According to its campaign website, POD Point has designed and manufactured electric vehicle (EV) charge points that are able to be used in the home and for public use. The charge points are connected to the startup’s cloud based management system, which enables recurring revenue from the network.
The POD Point team stated, “We sell our charge points to private and public sector businesses, and direct to EV users. We drive further revenue from these hardware sales through maintenance packages and hardware upgrades. We also allow our customers to lease their POD Point.”
With the “Pay as You Go” system, POD Point collects revenue from EV drivers each time they are using the POD Point device. EV drivers are to use their smartphones to start, stop and pay for charging. The company then shares this revenue with their hosts.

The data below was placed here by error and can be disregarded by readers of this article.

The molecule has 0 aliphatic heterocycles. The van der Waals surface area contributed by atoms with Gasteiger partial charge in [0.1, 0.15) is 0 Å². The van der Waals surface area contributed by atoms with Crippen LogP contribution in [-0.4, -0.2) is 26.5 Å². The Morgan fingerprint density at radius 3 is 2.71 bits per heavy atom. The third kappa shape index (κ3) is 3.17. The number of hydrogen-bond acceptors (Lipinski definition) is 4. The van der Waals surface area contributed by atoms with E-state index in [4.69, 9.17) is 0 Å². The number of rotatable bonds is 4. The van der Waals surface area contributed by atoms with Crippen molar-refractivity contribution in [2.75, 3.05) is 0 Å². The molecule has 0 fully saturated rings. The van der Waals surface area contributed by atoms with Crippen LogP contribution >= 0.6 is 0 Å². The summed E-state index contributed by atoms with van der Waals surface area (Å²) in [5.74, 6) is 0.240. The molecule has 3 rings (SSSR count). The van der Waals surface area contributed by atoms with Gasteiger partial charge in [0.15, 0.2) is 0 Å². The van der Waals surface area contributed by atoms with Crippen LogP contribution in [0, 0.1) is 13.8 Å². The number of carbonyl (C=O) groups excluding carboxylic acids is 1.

POD Point also has a patent pending Carbon Sync product that is expected to allow the company to sell load shedding capacity to the assist in the stabilization of UK”s electrical distribution grid. Quartz reports that Sainsbury’s, a big supermarket chain, has installed 176 chargers at its stores across the country. Heathrow and Gatwick airports also use Pod Point chargers.
CEO of POD Point, Erik Fairbairn stated that the supermarket’s model encourages charger installation in the precise areas where there is demand, as spotted by stores or keen-eyed entrepreneurs. The chargers in high-traffic public places will help alleviate “range anxiety,” meaning the feature of running out of juice before finding the plug point.
During its time on the crowdfunding platform, POD Point has not only surpassed its initial goal, it has raised £1,247,700 and is offering 7.14% in equity.